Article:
Murrieta Public Library Foundation, Inc.
A California Nonprofit Public Benefit Corporation
Section 501(c)(3) of the Internal Revenue Code

Murrieta Public Library Foundation

Eight Town Square, Murrieta, CA  92562  |  (951) 304-BOOK (2665) Extension 6699  |

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Library begins process for creating nonprofit foundation

By Nelsy Rodriguez, The Californian, 26 May 08

MURRIETA -- There's only so much friends can do.

The Murrieta Library Advisory Commission is in the preliminary steps of creating a library foundation, which would act as a nonprofit grant-writing and fund-seeking group to augment the Friends of the Murrieta Library.

The commissioners recently reviewed a draft of the proposed foundation's bylaws, which must be completed as part of the process of qualifying for not-for-profit 501(c)3 status.

If approved, the foundation would primarily focus on securing large donations and grants. Currently, the library receives small donations made to the Friends group that are invested in CDs, where they generate interest income. In March, a matured CD netted $10,830 for the library.

"In these economic times, the budget is probably not going to be able to stretch," Commissioner Juanita Blankenship said recently. "So, we're hoping to augment some of the things we want to do."

The library's current budget is more than $2 million, said Director of Library Service Loretta McKinney. Most of that budget -- about 80 percent, she estimated -- is funded through Riverside County property taxes captured for that specific purpose.

The library also receives money from fines collected when people return their books late and from fees collected for passport photos. From July 2007 to March 2008, the city received $33,604 from collected fines and $50,360 from passport fees, city figures show.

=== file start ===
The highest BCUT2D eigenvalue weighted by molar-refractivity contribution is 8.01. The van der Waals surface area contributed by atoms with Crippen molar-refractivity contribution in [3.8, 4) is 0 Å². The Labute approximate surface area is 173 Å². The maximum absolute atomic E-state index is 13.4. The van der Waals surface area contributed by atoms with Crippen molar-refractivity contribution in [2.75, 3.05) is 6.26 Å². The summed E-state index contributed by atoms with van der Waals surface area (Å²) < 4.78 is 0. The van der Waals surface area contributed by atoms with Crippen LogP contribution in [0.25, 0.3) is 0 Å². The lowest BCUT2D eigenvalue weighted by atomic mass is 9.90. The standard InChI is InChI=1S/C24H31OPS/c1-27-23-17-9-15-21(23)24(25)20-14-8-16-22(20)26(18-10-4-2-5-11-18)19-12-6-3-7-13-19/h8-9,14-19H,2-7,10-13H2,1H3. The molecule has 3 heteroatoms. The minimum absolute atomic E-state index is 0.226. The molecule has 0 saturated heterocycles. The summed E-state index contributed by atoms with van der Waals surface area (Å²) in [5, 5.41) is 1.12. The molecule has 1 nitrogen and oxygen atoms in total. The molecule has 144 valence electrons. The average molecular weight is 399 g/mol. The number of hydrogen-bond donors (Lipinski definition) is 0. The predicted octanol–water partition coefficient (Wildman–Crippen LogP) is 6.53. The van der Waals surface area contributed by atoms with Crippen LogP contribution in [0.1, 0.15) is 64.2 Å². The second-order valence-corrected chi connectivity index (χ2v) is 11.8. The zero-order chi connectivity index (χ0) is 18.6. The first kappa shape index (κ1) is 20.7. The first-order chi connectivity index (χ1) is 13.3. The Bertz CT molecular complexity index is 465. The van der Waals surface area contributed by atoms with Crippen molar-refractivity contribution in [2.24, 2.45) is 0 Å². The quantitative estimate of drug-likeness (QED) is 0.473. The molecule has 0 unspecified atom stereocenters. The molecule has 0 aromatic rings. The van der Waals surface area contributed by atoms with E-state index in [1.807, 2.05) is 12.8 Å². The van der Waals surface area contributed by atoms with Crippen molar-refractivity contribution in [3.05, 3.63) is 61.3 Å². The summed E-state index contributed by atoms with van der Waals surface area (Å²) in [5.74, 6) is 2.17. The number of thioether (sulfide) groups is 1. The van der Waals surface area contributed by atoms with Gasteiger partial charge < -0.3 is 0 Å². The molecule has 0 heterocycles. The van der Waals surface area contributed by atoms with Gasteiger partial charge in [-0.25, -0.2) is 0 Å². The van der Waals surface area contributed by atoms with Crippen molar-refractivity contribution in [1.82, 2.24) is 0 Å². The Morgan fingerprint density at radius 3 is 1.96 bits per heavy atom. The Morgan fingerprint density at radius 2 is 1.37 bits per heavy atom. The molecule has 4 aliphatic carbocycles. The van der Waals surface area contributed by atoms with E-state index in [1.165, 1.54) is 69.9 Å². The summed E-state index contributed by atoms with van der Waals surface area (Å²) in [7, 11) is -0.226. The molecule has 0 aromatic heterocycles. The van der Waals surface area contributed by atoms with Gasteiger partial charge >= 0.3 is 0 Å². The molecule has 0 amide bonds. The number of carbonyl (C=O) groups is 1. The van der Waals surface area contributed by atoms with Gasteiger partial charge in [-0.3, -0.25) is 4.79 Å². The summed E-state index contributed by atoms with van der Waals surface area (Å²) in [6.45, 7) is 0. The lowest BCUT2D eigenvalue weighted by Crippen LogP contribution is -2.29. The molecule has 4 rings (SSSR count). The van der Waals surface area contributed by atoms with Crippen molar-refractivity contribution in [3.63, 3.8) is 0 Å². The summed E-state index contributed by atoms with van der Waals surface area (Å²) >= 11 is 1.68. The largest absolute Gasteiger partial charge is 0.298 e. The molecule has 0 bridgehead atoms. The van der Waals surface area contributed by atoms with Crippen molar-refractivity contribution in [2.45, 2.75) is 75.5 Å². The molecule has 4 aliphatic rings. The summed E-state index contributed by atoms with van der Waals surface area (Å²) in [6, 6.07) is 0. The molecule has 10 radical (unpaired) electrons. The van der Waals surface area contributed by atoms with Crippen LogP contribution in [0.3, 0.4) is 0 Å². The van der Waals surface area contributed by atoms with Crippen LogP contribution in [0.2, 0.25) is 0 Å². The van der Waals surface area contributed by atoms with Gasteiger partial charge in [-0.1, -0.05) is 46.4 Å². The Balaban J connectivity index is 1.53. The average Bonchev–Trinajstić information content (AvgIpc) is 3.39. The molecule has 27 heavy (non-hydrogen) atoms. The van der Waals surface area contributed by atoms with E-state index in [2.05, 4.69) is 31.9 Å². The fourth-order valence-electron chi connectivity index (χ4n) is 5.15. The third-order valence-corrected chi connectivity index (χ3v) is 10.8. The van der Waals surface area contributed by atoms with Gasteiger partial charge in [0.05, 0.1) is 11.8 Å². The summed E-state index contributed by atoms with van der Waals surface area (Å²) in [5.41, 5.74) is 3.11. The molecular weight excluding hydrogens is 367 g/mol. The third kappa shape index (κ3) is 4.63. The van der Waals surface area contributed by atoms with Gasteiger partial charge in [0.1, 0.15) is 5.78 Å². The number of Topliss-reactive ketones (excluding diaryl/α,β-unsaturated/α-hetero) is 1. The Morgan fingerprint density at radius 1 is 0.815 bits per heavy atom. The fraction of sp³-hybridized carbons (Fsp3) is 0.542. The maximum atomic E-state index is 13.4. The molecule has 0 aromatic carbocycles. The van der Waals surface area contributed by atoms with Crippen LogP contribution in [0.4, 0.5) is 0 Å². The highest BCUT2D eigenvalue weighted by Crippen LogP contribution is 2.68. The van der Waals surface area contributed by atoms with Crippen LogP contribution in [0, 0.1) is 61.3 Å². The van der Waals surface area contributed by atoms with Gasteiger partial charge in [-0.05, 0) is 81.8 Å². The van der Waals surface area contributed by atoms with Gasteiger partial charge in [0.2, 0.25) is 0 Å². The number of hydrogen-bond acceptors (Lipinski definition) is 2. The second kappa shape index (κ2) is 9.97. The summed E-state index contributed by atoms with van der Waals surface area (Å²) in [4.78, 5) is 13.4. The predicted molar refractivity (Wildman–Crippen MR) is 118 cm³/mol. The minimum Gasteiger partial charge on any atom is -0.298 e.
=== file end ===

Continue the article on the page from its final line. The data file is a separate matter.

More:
But that money won't pay for special programs, such as literary groups and discussions held by noted authors. A foundation would bring in the money needed for those types of programs, McKinney said.
"The Friends of the Library aren't prepared to write for grants of that nature," McKinney said of the group that runs fundraising bookstores in two locations in the city.

The foundation also would be able to accept contributions from donors who are looking to give more than the standard $100 to $1,000, but are hesitant to give more money to a government agency, McKinney said.

Many steps still stand in the way of the foundation's start, including a review by the advisory commission and approval from the City Council. If established, a board would be selected from community leaders who have expertise in seeking money, McKinney said.

With the creation of yet a third body involved in library issues, McKinney said there would be little, if any, toe-stubbing because each body -- the Friends, commission and foundation -- would have a different purpose. The Friends raise money through the bookstores, the commission oversees library policy and the foundation board would
direct fundraising.

The foundation could be vital if the city continues to expand. Councilman Gary Thomasian said the city may need to consider building a second library on the east side of the city for residents who may find it too burdensome to travel across the city's congested roads.

"To put all your facilities into one geographic location makes it tough for people who live further away to get to that center part of town," Thomasian said of the library's location in the Town Center plaza. "The library is a valuable asset, but one library for over 100,000 (people) may not be enough."